25 J. Int'l Arb. 809 (2008)
Application of Article V of the New York Convention - A Central Asian Perspective

handle is hein.kluwer/jia0025 and id is 821 raw text is: Journal of International Arbitration 25(6): 809-819, 2008.
© 2008 Kluwer Lau International. Printed in The Netherlands.
Application of Article V of the New York Convention
A Central Asian Perspective
Noah RUBINS and Gorsha SUR*
International arbitration is a dynamically expanding concept in the five former U S. S. R. republics of Central
Asia. Positive changes reflect a rapidly growing volume of international coummnerce in that part of the world.
However, international arbitration practice in Central Asia is not homogeneous. Only Kazakhstan,
Uzbekistan, and Kyryzstan have so far acceded to the New York Convention, and among thtemt only Kazakhstan
has adopted legislation regulating international arbitration. In Turkmenistan and Tjikistani arbitration laws
remain under consideration. This article aalyzes the process of enforcement offoreign arbitrd awards in those
Central Asian republics that recognize the Convention. It familiarizes the reader with relevant legislation and
focuses on interpretation and application of three important exceptions to enforcement under Article V of the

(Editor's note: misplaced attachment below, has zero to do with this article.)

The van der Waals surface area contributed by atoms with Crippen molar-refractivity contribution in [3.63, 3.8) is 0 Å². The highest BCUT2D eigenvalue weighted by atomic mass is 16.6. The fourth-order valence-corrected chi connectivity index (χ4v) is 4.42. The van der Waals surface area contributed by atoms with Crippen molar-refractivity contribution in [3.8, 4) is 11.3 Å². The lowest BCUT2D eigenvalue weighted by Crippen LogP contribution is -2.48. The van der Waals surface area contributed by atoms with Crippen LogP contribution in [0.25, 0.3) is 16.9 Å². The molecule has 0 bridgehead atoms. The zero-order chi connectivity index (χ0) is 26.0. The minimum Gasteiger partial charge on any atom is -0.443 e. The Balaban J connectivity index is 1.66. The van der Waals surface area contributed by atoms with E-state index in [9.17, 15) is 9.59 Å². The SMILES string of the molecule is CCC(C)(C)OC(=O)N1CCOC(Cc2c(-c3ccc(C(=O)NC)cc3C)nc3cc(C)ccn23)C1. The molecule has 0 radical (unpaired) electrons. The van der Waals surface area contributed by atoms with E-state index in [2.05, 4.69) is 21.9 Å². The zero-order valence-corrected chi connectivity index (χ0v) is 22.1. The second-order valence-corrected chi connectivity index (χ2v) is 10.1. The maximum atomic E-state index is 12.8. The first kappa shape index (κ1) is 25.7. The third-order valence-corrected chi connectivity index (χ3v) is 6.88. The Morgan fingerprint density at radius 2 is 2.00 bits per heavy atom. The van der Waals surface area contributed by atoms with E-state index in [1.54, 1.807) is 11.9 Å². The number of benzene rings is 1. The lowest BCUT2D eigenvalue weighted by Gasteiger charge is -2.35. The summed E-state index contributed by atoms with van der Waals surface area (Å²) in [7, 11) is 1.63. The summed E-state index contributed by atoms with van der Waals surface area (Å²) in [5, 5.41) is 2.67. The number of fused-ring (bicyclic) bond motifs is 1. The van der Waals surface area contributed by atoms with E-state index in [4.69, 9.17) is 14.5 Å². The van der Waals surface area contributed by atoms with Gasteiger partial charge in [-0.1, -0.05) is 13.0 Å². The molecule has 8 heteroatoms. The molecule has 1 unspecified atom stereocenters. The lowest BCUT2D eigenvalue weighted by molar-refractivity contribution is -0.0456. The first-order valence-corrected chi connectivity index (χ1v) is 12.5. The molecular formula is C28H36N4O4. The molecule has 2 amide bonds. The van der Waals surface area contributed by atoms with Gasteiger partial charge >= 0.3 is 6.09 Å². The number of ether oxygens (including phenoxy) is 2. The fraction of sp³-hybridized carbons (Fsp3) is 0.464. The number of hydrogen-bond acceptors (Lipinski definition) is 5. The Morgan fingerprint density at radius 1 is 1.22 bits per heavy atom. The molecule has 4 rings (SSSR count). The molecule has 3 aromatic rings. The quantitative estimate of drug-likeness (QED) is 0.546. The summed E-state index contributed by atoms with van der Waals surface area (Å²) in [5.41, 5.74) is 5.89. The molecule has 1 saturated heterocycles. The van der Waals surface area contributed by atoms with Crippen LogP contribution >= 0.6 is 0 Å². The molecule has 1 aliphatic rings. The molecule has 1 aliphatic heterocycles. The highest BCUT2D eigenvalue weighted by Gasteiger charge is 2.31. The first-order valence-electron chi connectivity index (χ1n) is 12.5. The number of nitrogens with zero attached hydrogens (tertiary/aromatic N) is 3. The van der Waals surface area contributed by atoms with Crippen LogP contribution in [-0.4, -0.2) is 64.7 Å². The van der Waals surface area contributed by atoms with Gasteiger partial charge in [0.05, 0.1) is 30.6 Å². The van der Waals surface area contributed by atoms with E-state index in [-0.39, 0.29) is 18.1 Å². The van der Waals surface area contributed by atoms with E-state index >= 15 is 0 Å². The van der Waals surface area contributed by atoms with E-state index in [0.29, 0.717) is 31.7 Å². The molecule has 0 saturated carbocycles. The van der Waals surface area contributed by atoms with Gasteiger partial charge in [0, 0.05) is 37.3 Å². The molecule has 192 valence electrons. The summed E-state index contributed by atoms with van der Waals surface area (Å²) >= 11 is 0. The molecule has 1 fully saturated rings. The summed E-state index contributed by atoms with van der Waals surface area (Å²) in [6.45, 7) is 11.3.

Convention: procedural due process, arbitrability, and public policy.
I.   INTRODUCTION
International arbitration is a relatively novel phenomenon in the legal systems of the
five Central Asian republics of the former U.S.S.R. Any analysis of the grounds for deny-
ing the enforcement of foreign arbitral awards, including concepts such as violation of
due process, arbitrability, and public policy, has to be conducted with this in mind. The
NewYork Convention on the Recognition and Enforcement of Foreign Arbitral Awards
of 1958 (the Convention)' has been received with mixed success in Central Asia.
Kazakhstan, Uzbekistan, and Kyrgyzstan acceded to the Convention in the irnid-1990s,
not long after proclaiming independence from the disintegrating Soviet Union. In
Uzbekistan arid Kyrgyzstan, the Convention serves as the primary instrument regulating
the enforcement of foreign arbitral awards. Kazakhstan is the only Central Asian country
that has adopted legislation directed specifically at the enforcement of foreign awards.
Tajikistan and Turkmenistan have yet to accede to the Convention, despite the fact that
arbitration is gradually gaining acceptance in these republics.
The delay in embracing international arbitration in Central Asia can be attributed in
large part to the recent political and economic isolation of the region (with the exception
of Kazakhstan) from the global marketplace. All five Central Asian republics remain in
many ways authoritarian states, in which the level of executive control over courts varies
* Noah Rubins is Counsel at Freshfields Bruckhaus Deringer L.L.P, Paris. Gorsha Sur is an associate at Fresh-
fields Bruckhaus Deringer L.L.P, Paris.
' Convention on the Recognition and Enforcement of Foreign Arbitral Awards,June 10, 1958, 330 U.N.T.S.
3,21 US.T 2517,TI.A.S. No. 6997.
Copyright 2007 by Kluwer Law International. All rights reserved
No claims asserted to original government works

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